Fatherhood Institute Research Summary: African Caribbean fathers

Posted in Articles, Family/Parenting, Media Archive, United Kingdom on 2011-07-19 21:41Z by Steven

Fatherhood Institute Research Summary: African Caribbean fathers

Fatherhood Institute

The picture for UK fathers of Black Caribbean heritage is complex since as many of their children are now conceived with partners from outside Black Caribbean communities than are conceived within them. This pattern is not yet strong among UK fathers of Black African heritage, 81% of whose children are conceived within their own heritage group (Platt, 2009).
Black and Black British fathers are twice as likely as white British fathers (and three times as likely as British Asian fathers) to live apart from their children; and high rates of non-resident fatherhood are also found where children are of Mixed Heritage (Hunt, 2009a; Platt, 2009).  However, there are substantial social class differences here, and while cultural factors contribute (Reynolds, 2009) the main reasons for non-resident fatherhood in Black and Mixed Heritage families are the same as those found in white families: low socio-economic status, unemployment, low education, and so on (e.g. Amato & Sobolewski, 2004); Maclean & Eekelaar, 1997). Experience of racism, and institutionalised racism, are key to all of these (making them far more common in Black families) and are also relevant to other factors which further contribute to high levels of non-resident-fatherhood in Black families: early fatherhood, poor mental health, imprisonment, having been raised without own father present, and so on…

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What about These Children? Assessing Poverty Among the ‘Hidden Population’ of Multiracial Children in Single-Mother Families

Posted in Census/Demographics, Family/Parenting, Media Archive, Reports, Social Work, United States on 2011-07-19 18:47Z by Steven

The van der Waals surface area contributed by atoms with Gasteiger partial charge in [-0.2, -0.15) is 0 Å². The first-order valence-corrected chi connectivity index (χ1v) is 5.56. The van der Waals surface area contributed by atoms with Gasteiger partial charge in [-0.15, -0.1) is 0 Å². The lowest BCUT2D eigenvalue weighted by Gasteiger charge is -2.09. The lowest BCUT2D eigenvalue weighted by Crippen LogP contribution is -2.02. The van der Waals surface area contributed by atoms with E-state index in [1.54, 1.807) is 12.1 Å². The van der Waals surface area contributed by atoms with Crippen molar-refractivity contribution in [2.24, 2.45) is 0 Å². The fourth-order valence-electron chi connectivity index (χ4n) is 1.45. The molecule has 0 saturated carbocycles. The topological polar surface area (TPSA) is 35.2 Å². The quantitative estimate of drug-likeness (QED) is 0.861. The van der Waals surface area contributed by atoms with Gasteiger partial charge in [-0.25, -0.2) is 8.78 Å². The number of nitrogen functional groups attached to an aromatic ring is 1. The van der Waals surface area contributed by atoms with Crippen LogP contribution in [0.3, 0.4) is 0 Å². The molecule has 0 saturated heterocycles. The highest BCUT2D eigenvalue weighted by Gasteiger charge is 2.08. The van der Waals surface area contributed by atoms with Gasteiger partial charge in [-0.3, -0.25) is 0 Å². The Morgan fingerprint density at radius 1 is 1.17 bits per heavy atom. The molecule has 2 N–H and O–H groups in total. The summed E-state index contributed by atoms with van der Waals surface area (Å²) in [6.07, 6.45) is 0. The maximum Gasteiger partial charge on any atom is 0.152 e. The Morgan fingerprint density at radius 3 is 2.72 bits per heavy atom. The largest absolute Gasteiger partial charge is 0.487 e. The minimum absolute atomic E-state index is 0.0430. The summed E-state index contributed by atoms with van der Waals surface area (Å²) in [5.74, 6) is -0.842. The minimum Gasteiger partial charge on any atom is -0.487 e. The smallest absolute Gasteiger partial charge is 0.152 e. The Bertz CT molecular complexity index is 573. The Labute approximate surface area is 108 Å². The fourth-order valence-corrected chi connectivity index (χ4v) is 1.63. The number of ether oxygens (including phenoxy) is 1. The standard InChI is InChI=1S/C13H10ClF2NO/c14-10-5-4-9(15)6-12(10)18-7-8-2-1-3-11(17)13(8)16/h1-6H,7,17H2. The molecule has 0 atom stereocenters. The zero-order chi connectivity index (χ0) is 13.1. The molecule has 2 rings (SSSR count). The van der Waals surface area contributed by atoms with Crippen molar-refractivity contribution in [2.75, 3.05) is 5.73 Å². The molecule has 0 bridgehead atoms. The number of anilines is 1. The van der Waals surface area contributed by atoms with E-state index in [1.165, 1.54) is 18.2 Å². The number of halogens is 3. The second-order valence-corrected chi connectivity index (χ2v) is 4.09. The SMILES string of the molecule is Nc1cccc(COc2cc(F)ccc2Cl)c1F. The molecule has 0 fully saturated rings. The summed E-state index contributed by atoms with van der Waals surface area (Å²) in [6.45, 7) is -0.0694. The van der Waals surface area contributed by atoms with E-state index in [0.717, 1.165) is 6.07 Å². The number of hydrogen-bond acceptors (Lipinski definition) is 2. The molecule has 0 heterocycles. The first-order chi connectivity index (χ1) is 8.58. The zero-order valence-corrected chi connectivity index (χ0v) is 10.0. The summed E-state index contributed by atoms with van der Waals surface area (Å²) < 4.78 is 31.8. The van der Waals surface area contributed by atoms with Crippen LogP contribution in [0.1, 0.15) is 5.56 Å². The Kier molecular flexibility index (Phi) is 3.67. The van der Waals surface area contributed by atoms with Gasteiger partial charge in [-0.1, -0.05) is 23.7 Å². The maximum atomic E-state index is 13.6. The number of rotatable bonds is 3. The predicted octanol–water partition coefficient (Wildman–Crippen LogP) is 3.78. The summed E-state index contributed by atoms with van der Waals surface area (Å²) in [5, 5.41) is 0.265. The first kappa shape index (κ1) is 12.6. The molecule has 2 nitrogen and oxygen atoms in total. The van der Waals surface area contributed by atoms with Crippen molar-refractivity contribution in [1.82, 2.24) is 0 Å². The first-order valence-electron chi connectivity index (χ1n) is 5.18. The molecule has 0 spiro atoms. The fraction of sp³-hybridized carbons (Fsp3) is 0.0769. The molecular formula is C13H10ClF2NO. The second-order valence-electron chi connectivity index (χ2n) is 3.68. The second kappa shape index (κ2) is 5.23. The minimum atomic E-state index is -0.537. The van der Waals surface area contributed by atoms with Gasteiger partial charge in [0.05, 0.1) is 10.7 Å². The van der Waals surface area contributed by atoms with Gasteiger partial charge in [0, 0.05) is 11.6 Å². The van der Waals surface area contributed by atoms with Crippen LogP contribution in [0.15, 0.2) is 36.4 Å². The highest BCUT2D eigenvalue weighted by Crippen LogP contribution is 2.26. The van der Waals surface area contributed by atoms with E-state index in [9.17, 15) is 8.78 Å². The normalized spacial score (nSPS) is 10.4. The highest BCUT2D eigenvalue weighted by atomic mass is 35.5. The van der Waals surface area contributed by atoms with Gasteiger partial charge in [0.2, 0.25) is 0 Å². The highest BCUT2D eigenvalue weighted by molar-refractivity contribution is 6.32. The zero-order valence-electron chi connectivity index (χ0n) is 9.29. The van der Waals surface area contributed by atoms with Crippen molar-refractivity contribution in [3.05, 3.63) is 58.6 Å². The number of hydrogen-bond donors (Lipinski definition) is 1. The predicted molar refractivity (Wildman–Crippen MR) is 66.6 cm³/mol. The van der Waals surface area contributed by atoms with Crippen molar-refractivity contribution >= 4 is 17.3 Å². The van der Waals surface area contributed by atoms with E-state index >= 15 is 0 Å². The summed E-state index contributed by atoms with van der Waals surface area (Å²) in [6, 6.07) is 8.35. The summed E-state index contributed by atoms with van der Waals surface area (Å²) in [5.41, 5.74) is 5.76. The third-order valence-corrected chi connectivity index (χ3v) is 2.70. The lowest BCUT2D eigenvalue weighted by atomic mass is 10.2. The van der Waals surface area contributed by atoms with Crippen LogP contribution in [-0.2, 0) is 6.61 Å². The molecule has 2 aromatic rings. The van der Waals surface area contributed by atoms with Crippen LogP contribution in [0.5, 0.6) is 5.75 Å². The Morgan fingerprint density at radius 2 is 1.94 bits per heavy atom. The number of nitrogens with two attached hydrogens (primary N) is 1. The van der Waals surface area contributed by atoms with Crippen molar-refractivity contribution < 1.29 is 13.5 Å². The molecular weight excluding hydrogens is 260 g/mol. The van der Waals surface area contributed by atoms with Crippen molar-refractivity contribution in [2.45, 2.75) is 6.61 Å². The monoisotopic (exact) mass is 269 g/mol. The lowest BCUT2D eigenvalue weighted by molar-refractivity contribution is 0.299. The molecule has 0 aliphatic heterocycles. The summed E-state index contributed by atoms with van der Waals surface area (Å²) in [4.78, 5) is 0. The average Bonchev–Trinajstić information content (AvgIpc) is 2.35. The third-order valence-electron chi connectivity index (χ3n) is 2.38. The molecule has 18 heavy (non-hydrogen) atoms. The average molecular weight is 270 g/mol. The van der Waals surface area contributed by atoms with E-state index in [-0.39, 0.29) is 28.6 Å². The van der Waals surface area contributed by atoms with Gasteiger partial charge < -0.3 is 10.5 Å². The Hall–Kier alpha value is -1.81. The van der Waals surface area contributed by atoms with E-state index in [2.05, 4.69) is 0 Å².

What about These Children? Assessing Poverty Among the ‘Hidden Population’ of Multiracial Children in Single-Mother Families

University of Kentucky Center for Poverty Research
Discussion Paper Series: DP 2010-09
ISSN: 1936-9379
48 pages

Jenifer L. Bratter, Associate Professor of Sociology
Rice University

Sarah Damaske, Assistant Professor of Labor Studies and Employment Relations
Pennsylvania State University

Capturing the conditions of children of color living in single-parent families has become more complex due to the growing presence of interracial households. This analysis assesses the size and poverty status of single-female headed families housing multiracial children. Using data from the 2000 Census, we find that 9 percent of female-headed families house either children who are classified with more than one race or are classified as a single race different than their mother’s compared to only 3 percent of married couple families. Logistic regression analyses assessing the odds of poverty status for families finds that being a multiracial family does not constitute a uniform advantage or disadvantage for female headed households. Rather, these families, like most families of color, are more likely to experience poverty than white monoracial families. The two exceptions are White multiracial families who are more likely to be in poverty relative to this reference group and Asian multiracial families who have similar poverty rates as white monoracial families (and a lower rate than Asian monoracial families).

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